A new order issued by the NYPSC has caught the entire energy industry by surprise as it tries to bring major changes to electricity providers — and their many customers — in New York. Decades after deregulation rolled out in the state, this new order is putting new limitations on independent retail energy providers that limits the types of contracts they can offer their customers.
The new Retail Market Order is only giving all competitive retail energy market suppliers 10 days to restructure their current business model to fit within these new regulations.
The New York State Public Service Commission issued the order on February 23, 2016 titling it: Resetting Retail Energy Market and Establishing Further Process.
According to the order, as of March 4th:
- Energy Service Companies (ESCOs) are prohibited from enrolling new mass market (residential and small commercial) customers or renewing customers currently on a fixed or month-to-month variable product.
- Energy companies can not renew or enroll these customers unless the ESCOs guarantee customer savings or provide a product that is made of at least 30% renewable energy.
- As part of the order, companies will be required to guarantee savings off of a utility rate that is not published and is unknown to both customers and suppliers.
These new rules for ESCOs impact all contract renewals and new enrollments.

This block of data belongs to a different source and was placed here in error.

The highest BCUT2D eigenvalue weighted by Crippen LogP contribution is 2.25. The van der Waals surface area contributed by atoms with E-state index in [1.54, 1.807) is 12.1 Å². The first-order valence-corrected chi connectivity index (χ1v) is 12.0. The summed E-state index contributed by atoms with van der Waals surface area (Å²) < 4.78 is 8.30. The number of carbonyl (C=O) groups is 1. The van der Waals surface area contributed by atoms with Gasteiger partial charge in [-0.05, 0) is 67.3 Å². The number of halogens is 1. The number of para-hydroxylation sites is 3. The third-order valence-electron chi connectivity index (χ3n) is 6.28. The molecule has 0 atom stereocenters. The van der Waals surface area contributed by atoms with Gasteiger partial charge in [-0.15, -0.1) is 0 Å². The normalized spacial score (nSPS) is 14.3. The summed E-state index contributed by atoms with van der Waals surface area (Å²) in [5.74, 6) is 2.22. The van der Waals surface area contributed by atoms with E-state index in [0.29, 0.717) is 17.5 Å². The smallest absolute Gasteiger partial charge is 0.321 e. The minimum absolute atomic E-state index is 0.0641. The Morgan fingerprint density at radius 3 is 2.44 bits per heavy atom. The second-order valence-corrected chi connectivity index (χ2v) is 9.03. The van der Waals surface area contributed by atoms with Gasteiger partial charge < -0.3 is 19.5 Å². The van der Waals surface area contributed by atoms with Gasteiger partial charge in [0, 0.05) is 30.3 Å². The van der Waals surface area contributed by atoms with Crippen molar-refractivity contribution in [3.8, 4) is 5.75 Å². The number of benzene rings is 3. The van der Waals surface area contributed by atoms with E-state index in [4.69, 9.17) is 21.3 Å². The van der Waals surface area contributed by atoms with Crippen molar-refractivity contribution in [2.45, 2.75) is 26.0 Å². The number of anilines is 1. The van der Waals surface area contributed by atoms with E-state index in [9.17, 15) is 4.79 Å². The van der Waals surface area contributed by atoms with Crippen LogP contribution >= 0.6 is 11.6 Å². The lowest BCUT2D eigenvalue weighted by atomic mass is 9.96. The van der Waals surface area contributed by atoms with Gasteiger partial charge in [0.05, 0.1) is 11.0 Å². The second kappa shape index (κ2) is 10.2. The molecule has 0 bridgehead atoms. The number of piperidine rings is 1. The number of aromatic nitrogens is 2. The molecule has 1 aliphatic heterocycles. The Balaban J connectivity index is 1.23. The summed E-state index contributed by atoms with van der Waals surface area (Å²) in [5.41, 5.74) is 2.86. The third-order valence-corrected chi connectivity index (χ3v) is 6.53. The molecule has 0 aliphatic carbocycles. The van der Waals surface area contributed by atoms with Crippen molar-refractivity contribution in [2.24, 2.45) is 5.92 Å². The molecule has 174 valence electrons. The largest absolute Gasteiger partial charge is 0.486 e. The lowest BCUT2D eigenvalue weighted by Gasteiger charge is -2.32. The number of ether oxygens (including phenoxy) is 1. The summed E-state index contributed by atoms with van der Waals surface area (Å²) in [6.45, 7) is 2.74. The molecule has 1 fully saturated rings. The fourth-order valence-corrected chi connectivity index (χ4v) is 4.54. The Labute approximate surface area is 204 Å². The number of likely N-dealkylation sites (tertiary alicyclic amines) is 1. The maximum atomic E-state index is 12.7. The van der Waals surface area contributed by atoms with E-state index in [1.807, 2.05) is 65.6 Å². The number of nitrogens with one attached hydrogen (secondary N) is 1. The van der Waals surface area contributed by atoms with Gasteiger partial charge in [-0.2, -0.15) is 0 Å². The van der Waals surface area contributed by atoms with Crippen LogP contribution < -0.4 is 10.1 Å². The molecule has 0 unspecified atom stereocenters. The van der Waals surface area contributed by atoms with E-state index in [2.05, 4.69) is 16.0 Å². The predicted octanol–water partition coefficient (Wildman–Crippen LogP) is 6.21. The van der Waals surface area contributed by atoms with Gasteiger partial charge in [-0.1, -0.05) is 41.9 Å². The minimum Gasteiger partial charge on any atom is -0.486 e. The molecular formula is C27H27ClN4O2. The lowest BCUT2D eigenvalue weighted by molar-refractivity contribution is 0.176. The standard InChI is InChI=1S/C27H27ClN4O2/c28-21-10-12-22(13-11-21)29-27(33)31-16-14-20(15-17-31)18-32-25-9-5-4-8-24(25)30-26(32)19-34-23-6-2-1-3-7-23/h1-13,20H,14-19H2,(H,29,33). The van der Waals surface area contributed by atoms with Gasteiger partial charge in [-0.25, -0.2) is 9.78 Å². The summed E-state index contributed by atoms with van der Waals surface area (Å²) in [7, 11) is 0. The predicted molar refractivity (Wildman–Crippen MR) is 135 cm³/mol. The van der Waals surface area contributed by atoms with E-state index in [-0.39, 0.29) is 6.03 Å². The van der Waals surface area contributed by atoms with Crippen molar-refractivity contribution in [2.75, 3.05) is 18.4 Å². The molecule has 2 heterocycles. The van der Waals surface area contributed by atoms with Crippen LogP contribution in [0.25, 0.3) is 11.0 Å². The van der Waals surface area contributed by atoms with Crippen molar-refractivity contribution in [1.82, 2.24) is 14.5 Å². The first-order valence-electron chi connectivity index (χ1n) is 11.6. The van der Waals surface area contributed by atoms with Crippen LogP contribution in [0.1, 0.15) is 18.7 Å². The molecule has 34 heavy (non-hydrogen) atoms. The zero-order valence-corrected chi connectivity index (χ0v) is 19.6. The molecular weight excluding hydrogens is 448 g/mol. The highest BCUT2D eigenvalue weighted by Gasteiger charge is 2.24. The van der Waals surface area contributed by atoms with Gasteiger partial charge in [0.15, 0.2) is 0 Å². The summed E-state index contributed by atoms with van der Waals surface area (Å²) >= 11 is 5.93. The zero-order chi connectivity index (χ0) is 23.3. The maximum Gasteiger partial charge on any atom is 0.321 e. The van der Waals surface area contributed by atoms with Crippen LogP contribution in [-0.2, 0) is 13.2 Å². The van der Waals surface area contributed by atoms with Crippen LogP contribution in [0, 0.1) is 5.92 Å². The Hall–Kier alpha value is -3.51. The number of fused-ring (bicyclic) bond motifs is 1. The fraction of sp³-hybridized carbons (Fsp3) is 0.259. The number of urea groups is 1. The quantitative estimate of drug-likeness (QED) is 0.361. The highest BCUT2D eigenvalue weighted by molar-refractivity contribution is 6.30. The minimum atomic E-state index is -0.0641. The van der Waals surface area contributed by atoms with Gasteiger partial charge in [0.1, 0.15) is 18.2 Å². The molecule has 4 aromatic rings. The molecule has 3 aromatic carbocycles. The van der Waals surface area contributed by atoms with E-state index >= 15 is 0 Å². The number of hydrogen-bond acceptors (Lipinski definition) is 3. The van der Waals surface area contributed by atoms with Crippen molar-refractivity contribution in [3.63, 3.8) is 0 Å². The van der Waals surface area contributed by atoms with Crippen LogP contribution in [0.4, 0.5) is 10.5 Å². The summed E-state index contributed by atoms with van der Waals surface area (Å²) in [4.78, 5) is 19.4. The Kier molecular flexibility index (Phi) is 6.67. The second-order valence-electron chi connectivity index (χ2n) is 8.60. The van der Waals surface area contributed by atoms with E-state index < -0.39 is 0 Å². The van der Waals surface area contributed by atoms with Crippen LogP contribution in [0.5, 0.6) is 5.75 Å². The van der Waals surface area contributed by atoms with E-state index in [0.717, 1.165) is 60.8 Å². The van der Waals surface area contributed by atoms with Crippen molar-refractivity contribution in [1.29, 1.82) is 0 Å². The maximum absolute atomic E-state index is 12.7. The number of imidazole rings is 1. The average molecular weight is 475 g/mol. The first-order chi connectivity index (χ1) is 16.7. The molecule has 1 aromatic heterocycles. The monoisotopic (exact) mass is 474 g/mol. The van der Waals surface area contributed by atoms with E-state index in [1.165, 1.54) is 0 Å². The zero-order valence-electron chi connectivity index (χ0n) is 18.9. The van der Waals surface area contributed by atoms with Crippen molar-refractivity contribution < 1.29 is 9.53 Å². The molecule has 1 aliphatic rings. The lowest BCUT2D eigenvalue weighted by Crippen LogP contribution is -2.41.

Currently the National Energy Marketers (NEM) Association is bringing this issue to court. They’ve asked for and been granted a Temporary Restraining Order (TRO) against NYPSC to delay the implementation of this new order until at least April 14th, 2016.
If enacted, this new order is expected to impact hundreds of thousands of customers throughout the state. Customers who currently receive commodity service from ESCOs on a month-to-month basis will reportedly receive discontinuance notices or notices of new offerings that may not fit their needs.
With many customers throughout the state relying on the security of fixed price contracts, it can spell issues as the ESCOs will no longer be able to offer this option for customers in New York.
The worry with this new order is not only for the customers of these electric companies but for the employees of these ESCOs, as well. Many companies who have been providing service to New York companies since the beginning of deregulation may be forced out of business in New York; a move that can impact thousands of New York residents that these companies directly and indirectly employ. The destruction of these companies may also result in significant loss of revenue for the State of New York, making it a serious issue for residents of all types throughout the state.
Currently the NEM is rallying for support in the matter, hoping to raise the funds and awareness for this issue needed to reverse the order and ?save? the current New York energy market from more government regulation.